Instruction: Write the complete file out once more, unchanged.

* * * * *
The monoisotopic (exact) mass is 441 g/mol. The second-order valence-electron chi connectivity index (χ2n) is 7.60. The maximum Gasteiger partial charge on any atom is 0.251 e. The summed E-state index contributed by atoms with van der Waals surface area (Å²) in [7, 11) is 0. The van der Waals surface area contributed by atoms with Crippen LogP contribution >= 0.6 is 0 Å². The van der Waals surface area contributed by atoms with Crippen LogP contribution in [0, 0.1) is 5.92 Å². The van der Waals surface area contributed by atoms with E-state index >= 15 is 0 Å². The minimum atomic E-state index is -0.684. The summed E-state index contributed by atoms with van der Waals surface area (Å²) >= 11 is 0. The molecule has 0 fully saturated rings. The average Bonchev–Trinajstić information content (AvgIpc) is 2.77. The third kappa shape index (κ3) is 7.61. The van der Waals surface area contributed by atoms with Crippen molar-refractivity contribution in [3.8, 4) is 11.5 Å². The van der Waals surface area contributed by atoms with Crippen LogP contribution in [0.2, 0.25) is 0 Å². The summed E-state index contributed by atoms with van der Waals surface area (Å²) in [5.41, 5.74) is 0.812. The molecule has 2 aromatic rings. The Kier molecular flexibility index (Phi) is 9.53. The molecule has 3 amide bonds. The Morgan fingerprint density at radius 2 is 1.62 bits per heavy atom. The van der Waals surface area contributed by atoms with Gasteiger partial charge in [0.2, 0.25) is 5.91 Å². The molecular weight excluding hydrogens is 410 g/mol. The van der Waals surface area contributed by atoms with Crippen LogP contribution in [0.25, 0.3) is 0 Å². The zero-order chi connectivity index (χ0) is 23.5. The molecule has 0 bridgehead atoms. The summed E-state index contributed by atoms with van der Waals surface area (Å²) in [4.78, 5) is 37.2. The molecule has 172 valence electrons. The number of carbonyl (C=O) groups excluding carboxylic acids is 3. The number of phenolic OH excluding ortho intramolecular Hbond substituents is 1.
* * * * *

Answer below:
The monoisotopic (exact) mass is 441 g/mol. The second-order valence-electron chi connectivity index (χ2n) is 7.60. The maximum Gasteiger partial charge on any atom is 0.251 e. The summed E-state index contributed by atoms with van der Waals surface area (Å²) in [7, 11) is 0. The van der Waals surface area contributed by atoms with Crippen LogP contribution >= 0.6 is 0 Å². The van der Waals surface area contributed by atoms with Crippen LogP contribution in [0, 0.1) is 5.92 Å². The van der Waals surface area contributed by atoms with E-state index >= 15 is 0 Å². The minimum atomic E-state index is -0.684. The summed E-state index contributed by atoms with van der Waals surface area (Å²) >= 11 is 0. The molecule has 0 fully saturated rings. The average Bonchev–Trinajstić information content (AvgIpc) is 2.77. The third kappa shape index (κ3) is 7.61. The van der Waals surface area contributed by atoms with Crippen molar-refractivity contribution in [3.8, 4) is 11.5 Å². The van der Waals surface area contributed by atoms with Crippen LogP contribution in [0.2, 0.25) is 0 Å². The summed E-state index contributed by atoms with van der Waals surface area (Å²) in [5.41, 5.74) is 0.812. The molecule has 2 aromatic rings. The Kier molecular flexibility index (Phi) is 9.53. The molecule has 3 amide bonds. The Morgan fingerprint density at radius 2 is 1.62 bits per heavy atom. The van der Waals surface area contributed by atoms with Gasteiger partial charge in [0.2, 0.25) is 5.91 Å². The molecular weight excluding hydrogens is 410 g/mol. The van der Waals surface area contributed by atoms with Crippen LogP contribution in [0.25, 0.3) is 0 Å². The zero-order chi connectivity index (χ0) is 23.5. The molecule has 0 bridgehead atoms. The summed E-state index contributed by atoms with van der Waals surface area (Å²) in [4.78, 5) is 37.2. The molecule has 172 valence electrons. The number of carbonyl (C=O) groups excluding carboxylic acids is 3. The number of phenolic OH excluding ortho intramolecular Hbond substituents is 1.